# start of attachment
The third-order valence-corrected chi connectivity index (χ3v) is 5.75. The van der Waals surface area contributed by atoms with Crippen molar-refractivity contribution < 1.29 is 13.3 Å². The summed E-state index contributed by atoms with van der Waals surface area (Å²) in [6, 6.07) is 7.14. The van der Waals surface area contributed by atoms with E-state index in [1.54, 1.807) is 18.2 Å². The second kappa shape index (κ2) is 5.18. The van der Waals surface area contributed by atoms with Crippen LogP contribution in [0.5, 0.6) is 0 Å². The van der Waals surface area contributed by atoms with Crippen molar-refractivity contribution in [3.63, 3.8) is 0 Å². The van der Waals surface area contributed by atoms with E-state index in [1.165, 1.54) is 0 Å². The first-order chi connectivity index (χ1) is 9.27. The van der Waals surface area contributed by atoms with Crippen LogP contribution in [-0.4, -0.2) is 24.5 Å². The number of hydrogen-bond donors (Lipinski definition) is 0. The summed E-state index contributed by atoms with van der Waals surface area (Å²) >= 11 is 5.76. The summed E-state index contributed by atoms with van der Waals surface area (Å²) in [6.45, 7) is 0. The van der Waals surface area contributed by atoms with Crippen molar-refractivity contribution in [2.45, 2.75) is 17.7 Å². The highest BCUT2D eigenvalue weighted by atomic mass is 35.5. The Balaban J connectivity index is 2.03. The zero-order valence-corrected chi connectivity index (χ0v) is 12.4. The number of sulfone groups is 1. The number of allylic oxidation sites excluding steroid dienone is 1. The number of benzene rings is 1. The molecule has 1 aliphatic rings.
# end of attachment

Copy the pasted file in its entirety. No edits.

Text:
The third-order valence-corrected chi connectivity index (χ3v) is 5.75. The van der Waals surface area contributed by atoms with Crippen molar-refractivity contribution < 1.29 is 13.3 Å². The summed E-state index contributed by atoms with van der Waals surface area (Å²) in [6, 6.07) is 7.14. The van der Waals surface area contributed by atoms with E-state index in [1.54, 1.807) is 18.2 Å². The second kappa shape index (κ2) is 5.18. The van der Waals surface area contributed by atoms with Crippen LogP contribution in [0.5, 0.6) is 0 Å². The van der Waals surface area contributed by atoms with Crippen molar-refractivity contribution in [3.63, 3.8) is 0 Å². The van der Waals surface area contributed by atoms with E-state index in [1.165, 1.54) is 0 Å². The first-order chi connectivity index (χ1) is 9.27. The van der Waals surface area contributed by atoms with Crippen LogP contribution in [-0.4, -0.2) is 24.5 Å². The number of hydrogen-bond donors (Lipinski definition) is 0. The summed E-state index contributed by atoms with van der Waals surface area (Å²) >= 11 is 5.76. The summed E-state index contributed by atoms with van der Waals surface area (Å²) in [6.45, 7) is 0. The van der Waals surface area contributed by atoms with Crippen molar-refractivity contribution in [2.45, 2.75) is 17.7 Å². The highest BCUT2D eigenvalue weighted by atomic mass is 35.5. The Balaban J connectivity index is 2.03. The zero-order valence-corrected chi connectivity index (χ0v) is 12.4. The number of sulfone groups is 1. The number of allylic oxidation sites excluding steroid dienone is 1. The number of benzene rings is 1. The molecule has 1 aliphatic rings.